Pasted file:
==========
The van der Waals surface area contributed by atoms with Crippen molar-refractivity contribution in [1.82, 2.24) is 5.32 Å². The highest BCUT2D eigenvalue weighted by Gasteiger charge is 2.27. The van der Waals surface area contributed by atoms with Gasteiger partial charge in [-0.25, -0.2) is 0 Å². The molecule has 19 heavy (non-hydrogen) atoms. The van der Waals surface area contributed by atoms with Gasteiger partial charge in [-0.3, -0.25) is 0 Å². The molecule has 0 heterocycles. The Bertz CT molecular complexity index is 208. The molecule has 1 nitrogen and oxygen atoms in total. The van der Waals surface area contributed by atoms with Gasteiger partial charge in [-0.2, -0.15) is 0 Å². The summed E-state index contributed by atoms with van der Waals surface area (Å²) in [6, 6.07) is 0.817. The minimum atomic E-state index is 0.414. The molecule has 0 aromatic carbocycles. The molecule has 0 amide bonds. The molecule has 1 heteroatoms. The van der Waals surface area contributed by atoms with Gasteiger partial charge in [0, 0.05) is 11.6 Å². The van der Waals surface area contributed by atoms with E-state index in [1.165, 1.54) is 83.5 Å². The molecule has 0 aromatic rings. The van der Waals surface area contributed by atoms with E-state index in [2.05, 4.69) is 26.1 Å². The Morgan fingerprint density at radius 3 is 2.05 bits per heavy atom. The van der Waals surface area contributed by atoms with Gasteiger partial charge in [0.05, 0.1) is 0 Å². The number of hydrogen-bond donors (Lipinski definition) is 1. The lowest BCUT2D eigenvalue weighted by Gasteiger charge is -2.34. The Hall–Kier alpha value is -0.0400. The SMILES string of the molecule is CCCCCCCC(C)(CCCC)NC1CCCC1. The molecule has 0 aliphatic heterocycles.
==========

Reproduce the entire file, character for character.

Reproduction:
The van der Waals surface area contributed by atoms with Crippen molar-refractivity contribution in [1.82, 2.24) is 5.32 Å². The highest BCUT2D eigenvalue weighted by Gasteiger charge is 2.27. The van der Waals surface area contributed by atoms with Gasteiger partial charge in [-0.25, -0.2) is 0 Å². The molecule has 19 heavy (non-hydrogen) atoms. The van der Waals surface area contributed by atoms with Gasteiger partial charge in [-0.3, -0.25) is 0 Å². The molecule has 0 heterocycles. The Bertz CT molecular complexity index is 208. The molecule has 1 nitrogen and oxygen atoms in total. The van der Waals surface area contributed by atoms with Gasteiger partial charge in [-0.2, -0.15) is 0 Å². The summed E-state index contributed by atoms with van der Waals surface area (Å²) in [6, 6.07) is 0.817. The minimum atomic E-state index is 0.414. The molecule has 0 aromatic carbocycles. The molecule has 0 amide bonds. The molecule has 1 heteroatoms. The van der Waals surface area contributed by atoms with Gasteiger partial charge in [0, 0.05) is 11.6 Å². The van der Waals surface area contributed by atoms with E-state index in [1.165, 1.54) is 83.5 Å². The molecule has 0 aromatic rings. The van der Waals surface area contributed by atoms with E-state index in [2.05, 4.69) is 26.1 Å². The Morgan fingerprint density at radius 3 is 2.05 bits per heavy atom. The van der Waals surface area contributed by atoms with Gasteiger partial charge in [0.05, 0.1) is 0 Å². The number of hydrogen-bond donors (Lipinski definition) is 1. The lowest BCUT2D eigenvalue weighted by Gasteiger charge is -2.34. The Hall–Kier alpha value is -0.0400. The SMILES string of the molecule is CCCCCCCC(C)(CCCC)NC1CCCC1. The molecule has 0 aliphatic heterocycles.